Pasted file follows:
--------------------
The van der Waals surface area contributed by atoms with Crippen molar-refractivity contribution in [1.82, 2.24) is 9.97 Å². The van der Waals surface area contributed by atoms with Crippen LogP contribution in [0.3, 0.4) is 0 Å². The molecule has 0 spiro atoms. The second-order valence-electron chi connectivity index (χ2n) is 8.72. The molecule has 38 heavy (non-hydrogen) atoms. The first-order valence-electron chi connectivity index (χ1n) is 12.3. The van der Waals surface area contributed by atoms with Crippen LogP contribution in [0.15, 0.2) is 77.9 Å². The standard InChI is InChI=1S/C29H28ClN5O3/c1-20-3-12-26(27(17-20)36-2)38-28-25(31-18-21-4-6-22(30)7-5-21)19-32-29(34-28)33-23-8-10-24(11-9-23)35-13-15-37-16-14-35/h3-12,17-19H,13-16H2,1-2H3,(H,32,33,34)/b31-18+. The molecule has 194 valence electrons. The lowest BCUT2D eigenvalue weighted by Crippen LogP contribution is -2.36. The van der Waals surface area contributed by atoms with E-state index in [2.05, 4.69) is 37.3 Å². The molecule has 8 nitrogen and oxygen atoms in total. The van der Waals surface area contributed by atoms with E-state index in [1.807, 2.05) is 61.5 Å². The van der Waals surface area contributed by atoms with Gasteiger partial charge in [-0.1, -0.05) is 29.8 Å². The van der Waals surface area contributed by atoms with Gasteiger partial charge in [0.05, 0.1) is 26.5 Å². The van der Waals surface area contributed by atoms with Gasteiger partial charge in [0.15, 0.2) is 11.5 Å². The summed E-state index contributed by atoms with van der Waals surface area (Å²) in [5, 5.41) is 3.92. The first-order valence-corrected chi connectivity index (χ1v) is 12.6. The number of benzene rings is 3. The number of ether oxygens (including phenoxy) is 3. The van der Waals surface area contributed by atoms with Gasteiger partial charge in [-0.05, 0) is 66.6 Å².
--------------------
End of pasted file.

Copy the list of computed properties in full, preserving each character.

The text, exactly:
The van der Waals surface area contributed by atoms with Crippen molar-refractivity contribution in [1.82, 2.24) is 9.97 Å². The van der Waals surface area contributed by atoms with Crippen LogP contribution in [0.3, 0.4) is 0 Å². The molecule has 0 spiro atoms. The second-order valence-electron chi connectivity index (χ2n) is 8.72. The molecule has 38 heavy (non-hydrogen) atoms. The first-order valence-electron chi connectivity index (χ1n) is 12.3. The van der Waals surface area contributed by atoms with Crippen LogP contribution in [0.15, 0.2) is 77.9 Å². The standard InChI is InChI=1S/C29H28ClN5O3/c1-20-3-12-26(27(17-20)36-2)38-28-25(31-18-21-4-6-22(30)7-5-21)19-32-29(34-28)33-23-8-10-24(11-9-23)35-13-15-37-16-14-35/h3-12,17-19H,13-16H2,1-2H3,(H,32,33,34)/b31-18+. The molecule has 194 valence electrons. The lowest BCUT2D eigenvalue weighted by Crippen LogP contribution is -2.36. The van der Waals surface area contributed by atoms with E-state index in [2.05, 4.69) is 37.3 Å². The molecule has 8 nitrogen and oxygen atoms in total. The van der Waals surface area contributed by atoms with E-state index in [1.807, 2.05) is 61.5 Å². The van der Waals surface area contributed by atoms with Gasteiger partial charge in [-0.1, -0.05) is 29.8 Å². The van der Waals surface area contributed by atoms with Gasteiger partial charge in [0.05, 0.1) is 26.5 Å². The van der Waals surface area contributed by atoms with Gasteiger partial charge in [0.15, 0.2) is 11.5 Å². The summed E-state index contributed by atoms with van der Waals surface area (Å²) in [5, 5.41) is 3.92. The first-order valence-corrected chi connectivity index (χ1v) is 12.6. The number of benzene rings is 3. The number of ether oxygens (including phenoxy) is 3. The van der Waals surface area contributed by atoms with Gasteiger partial charge in [-0.05, 0) is 66.6 Å².